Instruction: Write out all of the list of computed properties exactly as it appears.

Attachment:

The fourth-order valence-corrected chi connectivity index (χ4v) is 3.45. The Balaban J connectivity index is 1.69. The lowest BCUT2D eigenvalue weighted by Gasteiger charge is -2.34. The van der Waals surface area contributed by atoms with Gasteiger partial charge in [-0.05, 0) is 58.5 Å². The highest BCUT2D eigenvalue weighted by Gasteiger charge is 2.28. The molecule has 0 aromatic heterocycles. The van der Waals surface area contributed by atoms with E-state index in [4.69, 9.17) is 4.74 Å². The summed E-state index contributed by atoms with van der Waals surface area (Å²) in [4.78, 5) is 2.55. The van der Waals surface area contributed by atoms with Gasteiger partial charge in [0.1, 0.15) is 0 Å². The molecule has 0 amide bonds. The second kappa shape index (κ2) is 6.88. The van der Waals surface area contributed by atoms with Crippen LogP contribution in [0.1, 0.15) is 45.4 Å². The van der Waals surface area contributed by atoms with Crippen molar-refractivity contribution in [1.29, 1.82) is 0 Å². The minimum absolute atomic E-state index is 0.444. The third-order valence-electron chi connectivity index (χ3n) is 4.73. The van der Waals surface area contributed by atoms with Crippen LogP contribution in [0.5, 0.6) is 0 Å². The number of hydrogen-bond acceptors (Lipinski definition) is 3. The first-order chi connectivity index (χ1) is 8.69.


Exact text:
The fourth-order valence-corrected chi connectivity index (χ4v) is 3.45. The Balaban J connectivity index is 1.69. The lowest BCUT2D eigenvalue weighted by Gasteiger charge is -2.34. The van der Waals surface area contributed by atoms with Gasteiger partial charge in [-0.05, 0) is 58.5 Å². The highest BCUT2D eigenvalue weighted by Gasteiger charge is 2.28. The molecule has 0 aromatic heterocycles. The van der Waals surface area contributed by atoms with E-state index in [4.69, 9.17) is 4.74 Å². The summed E-state index contributed by atoms with van der Waals surface area (Å²) in [4.78, 5) is 2.55. The van der Waals surface area contributed by atoms with Gasteiger partial charge in [0.1, 0.15) is 0 Å². The molecule has 0 amide bonds. The second kappa shape index (κ2) is 6.88. The van der Waals surface area contributed by atoms with Crippen LogP contribution in [0.1, 0.15) is 45.4 Å². The van der Waals surface area contributed by atoms with Crippen molar-refractivity contribution in [1.29, 1.82) is 0 Å². The minimum absolute atomic E-state index is 0.444. The third-order valence-electron chi connectivity index (χ3n) is 4.73. The van der Waals surface area contributed by atoms with Crippen LogP contribution in [0.5, 0.6) is 0 Å². The number of hydrogen-bond acceptors (Lipinski definition) is 3. The first-order chi connectivity index (χ1) is 8.69.